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Here are my favorite Newbies in QuickBooks 2014....
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Slide 1 - QuickBooks 2014 Color Scheme Options
Even though Intuit has made a change in the 'default' color scheme of QuickBooks 2014 to something I call 'Blue-Black", they still are offering users 14 optional colors for their QuickBooks files.
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Slide 2 - Batch Enter Transactions (Enhanced for QuickBooks 2014)
Save time by entering multiple checks, deposits, and credit card charges and credits in a spreadsheet format. For 2014 this feature has been enhanced to include Vendor Bills & Bill Credits, and Customer Invoices & Credit Memos. This improved feature is faster than traditional methods, you can even 'cut and paste' data from Excel directly into this interface.
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Slide 3 - Improved Batch Entry for QuickBooks 2014
Another improvement is the ability to use Items when the Multi-location Advanced Inventory feature is turned on (although at the time of this review, the in-product Help menu will still tell you that you cannot do so.) Even the ‘Split’ transaction screen now supports Item, Site and Location functionality.
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Slide 4 - Customized Split Window (New columns for 2014)
You can add a greater variety of columns to the split screen for 2014, for example Items and Location can be used together if you are using the Advanced Inventory feature for QB Enterprise. Note some columns are required and can not be removed, but can be repositioned using the customize columns feature.
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Slide 5 Enhanced (QB-2014) Multiple List Entries Feature
Use the Add/Edit Multiple List Entries window to add and edit multiple customers, vendors, service items, inventory items, non-inventory items, inventory assemblies (new for 2014) and inventory sites (if using the Advanced Inventory feature with QuickBooks Enterprise). You can also copy and paste list information from Excel directly into QuickBooks using this window.
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Slide 6 - New (QB 2014) Job Work in Progress (WIP) Summary Report
This report shows a summary of job-related information, including estimated and actual cost, the percent complete, and the estimated, earned, and actual revenue. The Earned Revenue column shows the amount you've earned for the job but haven't billed the customer for. The Act. Revenue column shows the amount you've already billed the customer for.
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Slide 7 - New (QB-2014) Committed Costs by Job Report
This report shows the committed costs for each job. Committed costs are the costs incurred for a job but for which you haven't billed the customer. The amount in the Total Cost column is the actual cost (that is, expenses you've already billed the customer for) plus committed costs and unpaid wages. The amount in the Remaining Cost column is the estimated cost minus the total cost.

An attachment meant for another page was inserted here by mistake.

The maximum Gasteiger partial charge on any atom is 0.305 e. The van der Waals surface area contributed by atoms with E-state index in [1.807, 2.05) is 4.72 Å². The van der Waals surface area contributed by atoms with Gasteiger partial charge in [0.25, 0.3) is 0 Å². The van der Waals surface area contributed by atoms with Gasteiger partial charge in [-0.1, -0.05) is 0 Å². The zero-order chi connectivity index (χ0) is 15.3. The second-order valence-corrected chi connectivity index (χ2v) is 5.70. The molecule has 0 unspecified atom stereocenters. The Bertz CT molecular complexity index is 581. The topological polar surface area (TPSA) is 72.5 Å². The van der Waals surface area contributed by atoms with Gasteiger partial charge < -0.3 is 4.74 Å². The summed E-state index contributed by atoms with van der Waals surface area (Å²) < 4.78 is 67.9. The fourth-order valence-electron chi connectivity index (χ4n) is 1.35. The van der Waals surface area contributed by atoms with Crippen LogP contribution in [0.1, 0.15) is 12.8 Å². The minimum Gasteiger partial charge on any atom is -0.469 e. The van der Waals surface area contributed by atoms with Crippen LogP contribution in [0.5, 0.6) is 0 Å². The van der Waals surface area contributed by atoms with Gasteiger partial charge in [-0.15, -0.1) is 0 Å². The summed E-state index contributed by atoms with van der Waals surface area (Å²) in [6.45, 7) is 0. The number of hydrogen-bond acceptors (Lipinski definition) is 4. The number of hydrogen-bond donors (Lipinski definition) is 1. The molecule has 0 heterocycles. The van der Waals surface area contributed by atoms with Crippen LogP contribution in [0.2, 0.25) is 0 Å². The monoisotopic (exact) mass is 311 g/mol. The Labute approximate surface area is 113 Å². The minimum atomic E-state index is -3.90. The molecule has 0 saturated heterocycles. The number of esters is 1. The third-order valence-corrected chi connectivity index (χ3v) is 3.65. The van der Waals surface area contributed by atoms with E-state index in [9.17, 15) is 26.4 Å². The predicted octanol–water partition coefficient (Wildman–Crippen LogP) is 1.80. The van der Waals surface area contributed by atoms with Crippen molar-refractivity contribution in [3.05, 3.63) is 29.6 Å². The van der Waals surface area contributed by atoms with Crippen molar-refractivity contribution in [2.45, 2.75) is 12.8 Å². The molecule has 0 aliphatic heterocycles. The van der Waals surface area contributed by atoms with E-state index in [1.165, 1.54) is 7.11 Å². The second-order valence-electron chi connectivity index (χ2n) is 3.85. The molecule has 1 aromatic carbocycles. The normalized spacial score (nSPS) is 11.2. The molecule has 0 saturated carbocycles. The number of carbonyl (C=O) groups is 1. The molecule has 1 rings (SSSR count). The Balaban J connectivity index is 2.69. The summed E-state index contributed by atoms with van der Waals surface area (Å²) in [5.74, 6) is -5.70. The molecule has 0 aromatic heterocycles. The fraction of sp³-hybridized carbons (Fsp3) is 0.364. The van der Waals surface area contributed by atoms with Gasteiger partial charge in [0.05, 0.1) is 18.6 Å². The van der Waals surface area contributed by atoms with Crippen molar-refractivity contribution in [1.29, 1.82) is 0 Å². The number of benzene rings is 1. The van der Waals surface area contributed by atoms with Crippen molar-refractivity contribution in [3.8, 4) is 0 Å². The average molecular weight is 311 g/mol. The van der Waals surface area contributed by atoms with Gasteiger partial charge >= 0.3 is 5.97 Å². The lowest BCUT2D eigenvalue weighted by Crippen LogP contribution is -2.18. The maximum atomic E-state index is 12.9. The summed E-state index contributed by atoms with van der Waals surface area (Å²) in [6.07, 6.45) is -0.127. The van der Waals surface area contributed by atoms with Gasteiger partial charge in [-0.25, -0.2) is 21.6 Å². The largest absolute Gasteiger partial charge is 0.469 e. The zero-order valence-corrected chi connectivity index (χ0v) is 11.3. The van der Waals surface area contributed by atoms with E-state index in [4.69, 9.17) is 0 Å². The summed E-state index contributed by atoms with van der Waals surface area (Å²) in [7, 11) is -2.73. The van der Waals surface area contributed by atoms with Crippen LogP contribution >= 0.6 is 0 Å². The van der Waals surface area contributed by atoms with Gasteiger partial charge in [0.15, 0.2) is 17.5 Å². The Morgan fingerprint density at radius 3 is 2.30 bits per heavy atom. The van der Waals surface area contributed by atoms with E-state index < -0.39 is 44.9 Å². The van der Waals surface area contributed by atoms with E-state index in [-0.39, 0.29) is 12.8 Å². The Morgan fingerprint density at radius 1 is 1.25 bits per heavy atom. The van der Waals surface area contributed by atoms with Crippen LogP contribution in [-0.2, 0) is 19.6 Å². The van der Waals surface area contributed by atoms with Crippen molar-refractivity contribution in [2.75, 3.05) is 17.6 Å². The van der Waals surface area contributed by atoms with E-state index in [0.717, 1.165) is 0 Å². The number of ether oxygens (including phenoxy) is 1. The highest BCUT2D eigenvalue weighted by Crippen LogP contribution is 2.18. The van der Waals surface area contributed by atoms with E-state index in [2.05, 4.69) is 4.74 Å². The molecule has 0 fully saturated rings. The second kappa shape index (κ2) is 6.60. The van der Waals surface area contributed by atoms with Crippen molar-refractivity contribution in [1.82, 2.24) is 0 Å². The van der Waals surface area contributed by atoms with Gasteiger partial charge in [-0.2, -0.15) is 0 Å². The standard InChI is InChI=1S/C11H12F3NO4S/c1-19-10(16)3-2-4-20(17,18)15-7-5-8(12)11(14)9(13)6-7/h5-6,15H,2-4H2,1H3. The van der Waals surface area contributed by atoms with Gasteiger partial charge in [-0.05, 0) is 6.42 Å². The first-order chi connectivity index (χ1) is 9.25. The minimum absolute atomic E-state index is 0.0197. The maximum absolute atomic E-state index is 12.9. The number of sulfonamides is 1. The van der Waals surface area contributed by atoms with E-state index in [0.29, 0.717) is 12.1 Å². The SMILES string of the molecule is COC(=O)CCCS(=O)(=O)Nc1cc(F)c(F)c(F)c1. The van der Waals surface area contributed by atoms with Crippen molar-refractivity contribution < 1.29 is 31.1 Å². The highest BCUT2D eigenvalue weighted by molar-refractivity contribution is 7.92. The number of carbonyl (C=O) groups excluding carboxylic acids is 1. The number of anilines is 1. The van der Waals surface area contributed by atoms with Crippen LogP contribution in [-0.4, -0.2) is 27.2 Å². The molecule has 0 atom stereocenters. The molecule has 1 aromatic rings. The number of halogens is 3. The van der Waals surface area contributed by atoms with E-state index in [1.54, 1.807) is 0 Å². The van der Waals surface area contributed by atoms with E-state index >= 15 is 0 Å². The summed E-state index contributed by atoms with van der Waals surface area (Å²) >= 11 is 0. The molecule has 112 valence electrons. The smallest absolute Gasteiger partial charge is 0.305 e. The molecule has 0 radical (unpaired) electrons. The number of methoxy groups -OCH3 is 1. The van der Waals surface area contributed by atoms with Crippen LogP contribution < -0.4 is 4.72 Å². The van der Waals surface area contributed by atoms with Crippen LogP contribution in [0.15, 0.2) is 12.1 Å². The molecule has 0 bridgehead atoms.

“Raindrops on roses and whiskers on kittens
Bright copper kettles and warm woolen mittens
Brown paper packages tied up with strings
These are a few of my favorite things”1
A few weeks back I wrote a blog asking Intuitive Accountant readers to let us know what new or expanded features they would like to see in QuickBooks 2014; hundreds of people sent in comments. In the back of my mind, at the time I wrote that blog, I had a list of my own wishes for QB-2014. Of my list several wishes did ‘come true’, at least to some extent.
Years ago, I loved to write with an old fashioned fountain pen which I filled from an ink reservoir; I always used a unique color of ink blended from blue and black called “Blue-Black”. Well Intuit has brought a sense of color back to QuickBooks-2014 once again, with what appears to be my old friend, Blue-Black. I could be totally wrong on this, but I compared the 2014 “default’ color screens with the 2013 “Dark Blue” option and found that the new 2014 was a little more ‘black’ then the ‘dark-blue’; both ‘black’ and the ‘dark blue’ are no longer listed in the Company file color options of the Desktop preference so in my way of thinking Intuit has blended the two colors together and I personally ‘love’ it, it looks ‘very sophisticated’ to me. Of course you may not like the new ‘default color’ but you have options, (See Slide 1) there are 14 other colors to select from in customizing the appearance.
The next two changes I want to give you the ‘quick-n-dirty’ on are Batch Enter Transactions and Add/Edit Multiple List Entries. I know you are saying, “Murph, we already had those things”, that is true but each of these features has been expanded for 2014 and while they can still be improved, this year’s expanded capabilities are a step in the right direction.
BATCH ENTER TRANSACTIONS - EXPANDED FOR 2014 (Accountant versions)
QuickBooks has expanded the capabilities of the Batch Enter Transactions feature for 2014 by adding Bill & Bill Credits, and Invoices & Credit Memos. (See Slide 2) This provides a speedy data entry methodology as well the capability to ‘paste’ data from another format, such as Excel. I was able to hand enter 10 Vendor Bills (involving items) in less than a minute; try doing that from the traditional vendor bill interface.